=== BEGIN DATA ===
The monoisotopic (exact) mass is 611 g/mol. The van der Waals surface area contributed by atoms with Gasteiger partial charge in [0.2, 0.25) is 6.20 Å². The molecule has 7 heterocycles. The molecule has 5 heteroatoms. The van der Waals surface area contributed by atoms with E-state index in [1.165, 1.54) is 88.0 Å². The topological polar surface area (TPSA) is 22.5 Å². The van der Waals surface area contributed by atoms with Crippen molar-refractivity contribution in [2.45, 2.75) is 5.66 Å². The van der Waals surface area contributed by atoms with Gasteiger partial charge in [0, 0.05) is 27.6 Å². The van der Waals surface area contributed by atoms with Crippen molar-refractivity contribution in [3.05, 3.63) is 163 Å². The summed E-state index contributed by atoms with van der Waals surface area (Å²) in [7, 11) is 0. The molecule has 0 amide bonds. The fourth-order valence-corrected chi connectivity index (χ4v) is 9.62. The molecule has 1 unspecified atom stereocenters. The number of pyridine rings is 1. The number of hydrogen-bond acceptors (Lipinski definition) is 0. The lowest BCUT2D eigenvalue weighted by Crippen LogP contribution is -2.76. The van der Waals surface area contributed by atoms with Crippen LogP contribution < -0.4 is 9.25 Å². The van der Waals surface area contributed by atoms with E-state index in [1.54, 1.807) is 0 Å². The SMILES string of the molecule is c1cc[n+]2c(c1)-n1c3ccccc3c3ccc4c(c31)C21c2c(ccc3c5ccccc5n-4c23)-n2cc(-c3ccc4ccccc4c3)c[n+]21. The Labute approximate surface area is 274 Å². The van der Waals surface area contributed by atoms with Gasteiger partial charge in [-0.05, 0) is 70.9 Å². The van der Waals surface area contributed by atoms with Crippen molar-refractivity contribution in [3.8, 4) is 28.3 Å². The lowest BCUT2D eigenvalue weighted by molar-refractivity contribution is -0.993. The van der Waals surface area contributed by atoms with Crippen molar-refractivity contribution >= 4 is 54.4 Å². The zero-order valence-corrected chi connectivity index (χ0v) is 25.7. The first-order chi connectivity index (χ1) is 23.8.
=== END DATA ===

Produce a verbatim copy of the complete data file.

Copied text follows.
The monoisotopic (exact) mass is 611 g/mol. The van der Waals surface area contributed by atoms with Gasteiger partial charge in [0.2, 0.25) is 6.20 Å². The molecule has 7 heterocycles. The molecule has 5 heteroatoms. The van der Waals surface area contributed by atoms with E-state index in [1.165, 1.54) is 88.0 Å². The topological polar surface area (TPSA) is 22.5 Å². The van der Waals surface area contributed by atoms with Crippen molar-refractivity contribution in [2.45, 2.75) is 5.66 Å². The van der Waals surface area contributed by atoms with Gasteiger partial charge in [0, 0.05) is 27.6 Å². The van der Waals surface area contributed by atoms with Crippen molar-refractivity contribution in [3.05, 3.63) is 163 Å². The summed E-state index contributed by atoms with van der Waals surface area (Å²) in [7, 11) is 0. The molecule has 0 amide bonds. The fourth-order valence-corrected chi connectivity index (χ4v) is 9.62. The molecule has 1 unspecified atom stereocenters. The number of pyridine rings is 1. The number of hydrogen-bond acceptors (Lipinski definition) is 0. The lowest BCUT2D eigenvalue weighted by Crippen LogP contribution is -2.76. The van der Waals surface area contributed by atoms with Crippen LogP contribution < -0.4 is 9.25 Å². The van der Waals surface area contributed by atoms with E-state index in [1.54, 1.807) is 0 Å². The SMILES string of the molecule is c1cc[n+]2c(c1)-n1c3ccccc3c3ccc4c(c31)C21c2c(ccc3c5ccccc5n-4c23)-n2cc(-c3ccc4ccccc4c3)c[n+]21. The Labute approximate surface area is 274 Å². The van der Waals surface area contributed by atoms with Gasteiger partial charge in [-0.05, 0) is 70.9 Å². The van der Waals surface area contributed by atoms with Crippen molar-refractivity contribution in [3.8, 4) is 28.3 Å². The lowest BCUT2D eigenvalue weighted by molar-refractivity contribution is -0.993. The van der Waals surface area contributed by atoms with Crippen molar-refractivity contribution >= 4 is 54.4 Å². The zero-order valence-corrected chi connectivity index (χ0v) is 25.7. The first-order chi connectivity index (χ1) is 23.8.